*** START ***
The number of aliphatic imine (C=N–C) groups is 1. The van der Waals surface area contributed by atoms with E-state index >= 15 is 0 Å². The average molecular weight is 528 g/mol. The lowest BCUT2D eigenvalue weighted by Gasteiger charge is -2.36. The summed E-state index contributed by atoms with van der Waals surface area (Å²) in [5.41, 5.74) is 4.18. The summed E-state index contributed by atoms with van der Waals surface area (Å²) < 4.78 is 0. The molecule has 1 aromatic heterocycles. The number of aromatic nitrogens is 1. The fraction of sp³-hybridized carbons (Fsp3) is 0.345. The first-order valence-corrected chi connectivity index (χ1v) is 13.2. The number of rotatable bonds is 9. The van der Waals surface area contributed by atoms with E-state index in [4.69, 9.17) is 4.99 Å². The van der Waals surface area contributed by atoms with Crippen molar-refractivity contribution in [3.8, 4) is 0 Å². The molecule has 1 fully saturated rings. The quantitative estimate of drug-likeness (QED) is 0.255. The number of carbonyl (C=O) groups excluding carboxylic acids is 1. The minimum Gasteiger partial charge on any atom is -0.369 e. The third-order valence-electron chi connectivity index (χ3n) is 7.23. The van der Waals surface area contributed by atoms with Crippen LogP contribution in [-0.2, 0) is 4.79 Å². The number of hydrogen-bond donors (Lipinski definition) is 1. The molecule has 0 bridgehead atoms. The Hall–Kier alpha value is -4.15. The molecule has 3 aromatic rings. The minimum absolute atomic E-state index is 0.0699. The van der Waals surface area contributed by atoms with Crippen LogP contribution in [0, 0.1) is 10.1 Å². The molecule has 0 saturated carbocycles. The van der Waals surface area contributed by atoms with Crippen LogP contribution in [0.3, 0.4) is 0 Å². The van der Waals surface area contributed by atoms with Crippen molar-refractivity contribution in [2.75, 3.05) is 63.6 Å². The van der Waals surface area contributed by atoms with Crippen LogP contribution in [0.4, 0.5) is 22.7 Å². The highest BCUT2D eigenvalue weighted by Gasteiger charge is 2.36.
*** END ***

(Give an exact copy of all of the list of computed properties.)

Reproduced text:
The number of aliphatic imine (C=N–C) groups is 1. The van der Waals surface area contributed by atoms with E-state index >= 15 is 0 Å². The average molecular weight is 528 g/mol. The lowest BCUT2D eigenvalue weighted by Gasteiger charge is -2.36. The summed E-state index contributed by atoms with van der Waals surface area (Å²) in [5.41, 5.74) is 4.18. The summed E-state index contributed by atoms with van der Waals surface area (Å²) < 4.78 is 0. The molecule has 1 aromatic heterocycles. The number of aromatic nitrogens is 1. The fraction of sp³-hybridized carbons (Fsp3) is 0.345. The first-order valence-corrected chi connectivity index (χ1v) is 13.2. The number of rotatable bonds is 9. The van der Waals surface area contributed by atoms with E-state index in [4.69, 9.17) is 4.99 Å². The van der Waals surface area contributed by atoms with Crippen molar-refractivity contribution in [3.8, 4) is 0 Å². The molecule has 1 fully saturated rings. The quantitative estimate of drug-likeness (QED) is 0.255. The number of carbonyl (C=O) groups excluding carboxylic acids is 1. The minimum Gasteiger partial charge on any atom is -0.369 e. The third-order valence-electron chi connectivity index (χ3n) is 7.23. The van der Waals surface area contributed by atoms with Crippen LogP contribution in [-0.2, 0) is 4.79 Å². The number of hydrogen-bond donors (Lipinski definition) is 1. The molecule has 0 bridgehead atoms. The Hall–Kier alpha value is -4.15. The molecule has 3 aromatic rings. The minimum absolute atomic E-state index is 0.0699. The van der Waals surface area contributed by atoms with Crippen LogP contribution in [0, 0.1) is 10.1 Å². The molecule has 0 saturated carbocycles. The van der Waals surface area contributed by atoms with Crippen LogP contribution in [0.3, 0.4) is 0 Å². The van der Waals surface area contributed by atoms with Crippen molar-refractivity contribution in [2.75, 3.05) is 63.6 Å². The van der Waals surface area contributed by atoms with Crippen LogP contribution in [0.4, 0.5) is 22.7 Å². The highest BCUT2D eigenvalue weighted by Gasteiger charge is 2.36.